Organizations Supporting the EU-US Financial Services Marketplace form new International Coalition for Transatlantic Cooperation in Financial Regulation06.09.2016 By John D'Antona Editor, Traders Magazine
SIFMA.org – WASHINGTON, D.C. – An international group of fourteen trade associations and business groups today announced the formation of a Transatlantic Financial Regulatory Coherence (TFRC) Coalition. The Coalition, which represents a large part of the transatlantic financial services community, has been brought together by a strong and shared belief on both sides of the Atlantic that improving regulatory cooperation between the U.S. and EU must be a priority. It believes that a comprehensive Transatlantic Trade and Investment Partnership (TTIP) that includes both market-opening measures and a framework for regulatory coherence in financial services is the best way of achieving this.
Noting that the most pressing impediments to crossborder finance between U.S. and EU capital markets are the result of insufficient regulatory cooperation, the Coalition has also identified three important principles for delivering regulatory coherence that any successful regulatory dialogue should include and which TTIP should recognize: a focus on discussion at an early stage in the policymaking process, a focus exclusively on future policymaking and regulatory development, and a focus on transparency and accountability.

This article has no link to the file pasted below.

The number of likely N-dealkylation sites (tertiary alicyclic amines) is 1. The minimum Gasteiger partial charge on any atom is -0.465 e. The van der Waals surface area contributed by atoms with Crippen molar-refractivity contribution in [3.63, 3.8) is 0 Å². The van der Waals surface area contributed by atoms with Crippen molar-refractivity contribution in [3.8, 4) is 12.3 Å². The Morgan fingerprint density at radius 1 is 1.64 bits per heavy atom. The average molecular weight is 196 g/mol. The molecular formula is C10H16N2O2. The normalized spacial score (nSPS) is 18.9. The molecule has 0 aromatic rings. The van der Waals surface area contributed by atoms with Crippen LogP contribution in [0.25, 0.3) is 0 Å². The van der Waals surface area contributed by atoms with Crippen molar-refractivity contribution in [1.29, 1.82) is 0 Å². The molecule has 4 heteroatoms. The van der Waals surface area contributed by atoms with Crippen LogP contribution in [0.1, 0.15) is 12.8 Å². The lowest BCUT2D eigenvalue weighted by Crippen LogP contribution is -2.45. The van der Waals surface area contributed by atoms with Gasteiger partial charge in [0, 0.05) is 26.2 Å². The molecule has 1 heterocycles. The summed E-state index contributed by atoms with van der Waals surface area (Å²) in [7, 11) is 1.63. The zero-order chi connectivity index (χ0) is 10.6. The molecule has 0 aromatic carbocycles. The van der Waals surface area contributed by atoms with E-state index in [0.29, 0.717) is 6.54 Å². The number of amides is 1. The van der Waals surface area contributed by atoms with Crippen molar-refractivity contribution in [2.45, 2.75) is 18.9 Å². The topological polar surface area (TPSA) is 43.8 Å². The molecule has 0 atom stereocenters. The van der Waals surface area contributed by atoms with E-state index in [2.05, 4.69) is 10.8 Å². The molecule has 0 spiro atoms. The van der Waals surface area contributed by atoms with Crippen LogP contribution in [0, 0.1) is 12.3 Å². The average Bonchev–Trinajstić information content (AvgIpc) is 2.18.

While the Coalition welcomes ongoing efforts to strengthen the EU-U.S. Financial Markets Regulatory Dialogue (FMRD), it believes those efforts alone cannot deliver the benefits arising from a joint commitment to an agreed framework within TTIP. The Coalition believes TTIP is the best route to delivering regulatory coherence because it provides a unique opportunity to create a strong structure for a regulatory dialogue to ensure that regulators focus on cross-border issues as they are developing, heading off conflicts or unnecessary differences that could be avoided.
A robust regulatory dialogue between regulators in the U.S. and EU, carried out under clear requirements agreed within TTIP by the respective financial supervisors, would reduce conflict and complexity and improve the efficiency of cross border regulations to the benefit of financial services providers and their regulators and – most importantly – their end-users in industry and commerce in the transatlantic marketplace. Moreover, TTIP is intended by both the EU and U.S. to strengthen cross-border regulation while posing no threat to existing domestic rules and standards.
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